Later in the day, Canada is to publish government data on retail sales, the primary gauge of consumer spending, which accounts for the majority of overall economic activity.

Also Tuesday, the U.S. is to release official data on new home sales, a leading indicator of economic health.

Wednesday, August 24

Australia is to publish an index of leading economic indicators, designed to predict the future direction of the economy, as well a data on completed construction projects, an important gauge of the construction industry. Meanwhile, New Zealand is to publish official data on its trade balance.

The euro zone is to produce official data on industrial new orders, a leading indicator of production, while the Ifo Institute for Economic Research is to release a report on German business climate, a leading indicator of economic health.

Later Wednesday, the U.S. is to publish government data on durable goods orders, a leading indicator of production. The country is also to publish data on crude oil inventories.

Thursday, August 25

New Zealand is to publish official data on retail sales, the primary gauge of consumer spending, which accounts for the majority of overall economic activity.

The U.K. is to publish a report on consumer confidence, an important signal of consumer spending, as well as industry data on retail sales, an important indicator of economic health.

The euro zone is to publish a report on Gfk German consumer climate, an important indicator of economic health. Elsewhere, Switzerland is to produce official data on the employment level, while the ZEW Centre for Economic Research is to release a report on Swiss economic expectations.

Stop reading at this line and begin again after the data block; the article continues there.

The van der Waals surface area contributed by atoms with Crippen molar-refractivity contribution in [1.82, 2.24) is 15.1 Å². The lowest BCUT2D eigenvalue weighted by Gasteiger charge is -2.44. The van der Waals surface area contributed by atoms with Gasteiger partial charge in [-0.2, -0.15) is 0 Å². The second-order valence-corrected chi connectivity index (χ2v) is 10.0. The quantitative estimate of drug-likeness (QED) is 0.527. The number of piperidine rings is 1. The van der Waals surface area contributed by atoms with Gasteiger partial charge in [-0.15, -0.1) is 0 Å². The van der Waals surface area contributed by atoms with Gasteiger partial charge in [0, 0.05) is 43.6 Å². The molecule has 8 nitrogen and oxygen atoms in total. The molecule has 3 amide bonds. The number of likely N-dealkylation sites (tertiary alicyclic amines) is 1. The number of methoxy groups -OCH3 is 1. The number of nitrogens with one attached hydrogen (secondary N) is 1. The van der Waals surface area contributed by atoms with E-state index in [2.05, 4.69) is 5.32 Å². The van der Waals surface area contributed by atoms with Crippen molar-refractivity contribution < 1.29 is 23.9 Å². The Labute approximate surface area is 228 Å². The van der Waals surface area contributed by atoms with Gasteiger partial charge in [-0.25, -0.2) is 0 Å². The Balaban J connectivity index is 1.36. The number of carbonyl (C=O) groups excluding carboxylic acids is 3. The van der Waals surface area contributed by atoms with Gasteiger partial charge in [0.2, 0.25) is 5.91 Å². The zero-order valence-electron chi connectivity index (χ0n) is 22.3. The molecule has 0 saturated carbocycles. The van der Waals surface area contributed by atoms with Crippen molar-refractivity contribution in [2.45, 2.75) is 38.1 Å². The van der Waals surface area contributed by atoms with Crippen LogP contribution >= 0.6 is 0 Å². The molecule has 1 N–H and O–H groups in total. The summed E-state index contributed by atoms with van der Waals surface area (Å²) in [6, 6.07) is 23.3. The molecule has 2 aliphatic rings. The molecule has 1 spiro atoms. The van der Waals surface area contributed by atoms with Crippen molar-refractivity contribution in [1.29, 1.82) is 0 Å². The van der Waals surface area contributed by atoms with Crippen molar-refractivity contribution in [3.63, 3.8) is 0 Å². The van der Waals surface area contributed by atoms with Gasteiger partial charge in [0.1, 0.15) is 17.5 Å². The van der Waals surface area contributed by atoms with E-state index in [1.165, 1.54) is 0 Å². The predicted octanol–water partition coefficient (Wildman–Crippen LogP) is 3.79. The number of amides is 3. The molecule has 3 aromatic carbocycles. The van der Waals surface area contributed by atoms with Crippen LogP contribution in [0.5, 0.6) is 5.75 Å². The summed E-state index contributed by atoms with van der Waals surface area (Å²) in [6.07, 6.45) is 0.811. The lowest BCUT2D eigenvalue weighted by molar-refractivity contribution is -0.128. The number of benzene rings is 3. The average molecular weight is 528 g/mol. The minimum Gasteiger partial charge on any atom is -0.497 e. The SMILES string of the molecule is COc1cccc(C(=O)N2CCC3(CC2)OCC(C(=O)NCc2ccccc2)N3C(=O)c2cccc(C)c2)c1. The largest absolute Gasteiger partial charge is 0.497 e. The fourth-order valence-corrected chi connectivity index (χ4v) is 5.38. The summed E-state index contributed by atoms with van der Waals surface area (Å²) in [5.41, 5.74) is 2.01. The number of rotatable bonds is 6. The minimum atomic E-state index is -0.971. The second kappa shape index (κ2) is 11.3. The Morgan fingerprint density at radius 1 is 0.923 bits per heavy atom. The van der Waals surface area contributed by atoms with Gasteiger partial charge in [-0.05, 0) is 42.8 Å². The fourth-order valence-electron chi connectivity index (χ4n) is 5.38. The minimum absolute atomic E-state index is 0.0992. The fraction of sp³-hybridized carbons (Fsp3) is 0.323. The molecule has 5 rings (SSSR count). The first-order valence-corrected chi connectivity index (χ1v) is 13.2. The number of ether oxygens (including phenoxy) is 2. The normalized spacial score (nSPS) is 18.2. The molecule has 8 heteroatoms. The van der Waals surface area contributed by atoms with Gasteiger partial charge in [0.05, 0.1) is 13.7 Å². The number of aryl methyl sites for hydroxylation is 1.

Later in the day, the U.S. is to publish government data on initial jobless claims, a leading indicator of economic health.

Thursday is also the first day of the annual global economic symposium in Jackson Hole, Wyoming.

Friday, August 26

In Australia, the Governor of the central bank, Glenn Stevens is to speak; his comments will be closely watched for any clues to the future direction of monetary policy.

Japan is to produce official data on consumer price inflation, which accounts for a majority of overall inflation.

The U.K. is to publish revised data on second quarter gross domestic product, the broadest measure of economic activity and the primary gauge of the economy's health.

Elsewhere, the euro zone is to publish data on M3 money supply, while Switzerland is to publish its KOF economic barometer, an index of leading economic indicators.

The U.S. is to publish preliminary data on GDP, a leading indicator of economic growth, while the University of Michigan is to release revised data on consumer sentiment and inflation expectations. Meanwhile, Fed Chair Ben Bernanke is to speak at the second day of the economic symposium in Jackson Hole.

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The views and opinions expressed herein are the views and opinions of the author and do not necessarily reflect those of Nasdaq, Inc.


The views and opinions expressed herein are the views and opinions of the author and do not necessarily reflect those of Nasdaq, Inc.